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Airlines

MRO to go

MRO software offers efficiency and cost savings for airlines and as Paul E Eden finds, new solutions to old problems are leading software providers to offer greater functionality than ever before
 

The regulatory requirements of running a modern, safer airline operation mean maintenance planning, record keeping and compliance have long since exceeded the capabilities of Excel for all but the smallest carriers. A number of smart and regularly updated software systems exists to simplify, even automate the MRO tasking an airline generates, none of them catering specifically to the low cost or regional markets, but all offering extensive functionality that’s just as relevant, albeit perhaps in different ways, as it is to the largest flag carrier.

 

Ronald Schaeuffele, CEO of SWISS AviationSoftware (Swiss-AS), which produces the popular AMOS MRO software suite, says the system is suitable not only for any type of airline operation, but also for MROs. The company’s low cost carrier customer list includes AirAsia, easyJet, flydubai, Indigo, Jet2, Norwegian, Pegasus, Ryanair, SpiceJet, VivaAerobus, Vueling and WOW air, among others. “It’s a community product where every customer uses the same AMOS software, but adjusted to suit their particular needs. We don’t see LCCs using AMOS any differently to traditional airlines, although they may not require the full scope of modules and functions, since they typically outsource at least some of their maintenance tasks. The way AMOS is employed tends to be influenced more by individual maintenance scope, aircraft type and so on, than by airline type.”

 

Where maintenance is outsourced to one or more independent MROs, there’s real value to be had in easily and accurately produced work packages that can be passed from airline engineering department direct to the MRO, enhancing efficiency and, potentially, safety. It’s an area in which AMOS is particularly helpful, thanks to a generic interface that enables data transfer, via the check-out/check-in of work packages, between the airline and its MRO(s).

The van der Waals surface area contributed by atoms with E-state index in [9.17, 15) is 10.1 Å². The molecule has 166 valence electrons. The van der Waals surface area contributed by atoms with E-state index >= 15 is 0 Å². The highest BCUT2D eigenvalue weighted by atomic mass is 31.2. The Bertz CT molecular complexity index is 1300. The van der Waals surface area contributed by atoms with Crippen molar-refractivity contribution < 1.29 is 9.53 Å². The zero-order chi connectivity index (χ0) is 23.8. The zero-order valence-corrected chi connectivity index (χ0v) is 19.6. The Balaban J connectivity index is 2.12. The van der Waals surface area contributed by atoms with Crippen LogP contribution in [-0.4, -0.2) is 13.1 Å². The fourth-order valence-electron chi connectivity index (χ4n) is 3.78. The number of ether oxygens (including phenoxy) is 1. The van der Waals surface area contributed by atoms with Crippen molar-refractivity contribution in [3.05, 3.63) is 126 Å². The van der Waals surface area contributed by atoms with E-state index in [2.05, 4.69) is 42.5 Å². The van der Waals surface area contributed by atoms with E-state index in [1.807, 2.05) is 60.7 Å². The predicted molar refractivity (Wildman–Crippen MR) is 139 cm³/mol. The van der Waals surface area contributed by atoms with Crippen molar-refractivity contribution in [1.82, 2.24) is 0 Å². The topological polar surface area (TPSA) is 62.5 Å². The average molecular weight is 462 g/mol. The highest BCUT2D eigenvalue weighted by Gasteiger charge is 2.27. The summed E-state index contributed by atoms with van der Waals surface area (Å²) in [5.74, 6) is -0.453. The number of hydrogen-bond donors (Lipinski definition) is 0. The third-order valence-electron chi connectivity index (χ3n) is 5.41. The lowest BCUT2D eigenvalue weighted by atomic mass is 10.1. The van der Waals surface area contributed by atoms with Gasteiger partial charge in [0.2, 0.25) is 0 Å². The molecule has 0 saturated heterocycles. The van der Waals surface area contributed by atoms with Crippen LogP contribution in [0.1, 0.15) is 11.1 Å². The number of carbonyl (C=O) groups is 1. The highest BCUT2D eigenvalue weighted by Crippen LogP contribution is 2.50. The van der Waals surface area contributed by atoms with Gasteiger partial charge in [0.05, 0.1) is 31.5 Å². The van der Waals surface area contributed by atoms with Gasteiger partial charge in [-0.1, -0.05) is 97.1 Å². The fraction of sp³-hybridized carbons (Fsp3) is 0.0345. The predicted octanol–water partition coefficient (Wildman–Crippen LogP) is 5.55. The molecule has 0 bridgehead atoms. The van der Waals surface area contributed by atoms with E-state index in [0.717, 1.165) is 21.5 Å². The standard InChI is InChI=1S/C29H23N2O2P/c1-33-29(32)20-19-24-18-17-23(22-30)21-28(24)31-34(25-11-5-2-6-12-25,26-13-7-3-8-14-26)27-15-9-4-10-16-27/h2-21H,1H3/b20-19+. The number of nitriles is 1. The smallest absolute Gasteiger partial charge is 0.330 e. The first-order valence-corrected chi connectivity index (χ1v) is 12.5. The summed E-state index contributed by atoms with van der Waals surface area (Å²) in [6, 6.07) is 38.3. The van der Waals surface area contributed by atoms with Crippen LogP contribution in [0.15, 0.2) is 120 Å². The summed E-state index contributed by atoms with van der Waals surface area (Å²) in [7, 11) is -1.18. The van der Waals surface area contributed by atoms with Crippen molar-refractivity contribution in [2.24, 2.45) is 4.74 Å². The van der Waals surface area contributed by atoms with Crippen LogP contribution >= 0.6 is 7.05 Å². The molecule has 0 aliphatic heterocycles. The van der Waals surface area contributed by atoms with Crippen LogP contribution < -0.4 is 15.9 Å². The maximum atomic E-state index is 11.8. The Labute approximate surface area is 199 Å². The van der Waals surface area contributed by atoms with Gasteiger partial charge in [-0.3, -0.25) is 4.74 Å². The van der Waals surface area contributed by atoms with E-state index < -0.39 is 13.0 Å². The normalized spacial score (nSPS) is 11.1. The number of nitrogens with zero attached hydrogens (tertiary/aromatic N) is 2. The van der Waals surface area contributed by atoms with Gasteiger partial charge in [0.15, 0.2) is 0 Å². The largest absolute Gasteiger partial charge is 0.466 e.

However, there is far more to MRO software than managing maintenance and compliance, and this extended versatility is particularly attractive to growing LCCs. Nick Godwin, Managing Director at Commsoft, the UK-based provider responsible for the OASES MRO software suite, notes Blue Air, as an example. The Romanian carrier uses OASES to manage a fleet of around 30 Boeing 737s of various models, exploiting its functionality to the full.

 

“They use it to control their continuous airworthiness management and they’re using it to manage the complete purchasing of an inventory. They have OASES interfaced to a finance system and from an operations system, they do all their own heavy checks and now they’re looking to do third party work for similar customers.”

 

Real-time compliance

 

John Bowell, Director of Global Sales for the FLYdocs Asset Management Platform, says the company’s very particular product is proving especially popular with LCCs, a fact highlighted by a recent deal with Frontier Airlines. “I think the LCCs really appreciate the outsourcing possible with our products – we supply technical services as well as software, predominantly around auditing daily compliance documents, but also support of end-of-lease. Given their tight budgets, a late return from lease can have a significant impact on an LCC and our software helps avoid that with minimal internal overhead.”

 

FLYdocs also works with Wizz Air and provides end-of-lease services to Norwegian and Silk Air, among others. “We’re flexible in how we supply our customers, as in the case of Norwegian, where they have a long-term agreement with a competitor but choose our system for their end-of-lease work because it delivers the efficiencies and technical support they require.”

 

FLYdocs has also made headway into the regional market, notably with QantasLink and its mixed Boeing 717 Bombardier Q series fleet. The data capture, storage and search functions inherent in the FLYdocs platform are equally useful to QantasLink as they are to Frontier and Virgin Atlantic, or even to the two-aircraft operator currently in discussion with Bowell. “The service is typically charged on a monthly per aircraft basis and there’s no data cap. It also makes no difference to the customer whether they have two aircraft or 200, they all receive exactly the same level of service.” >>

 


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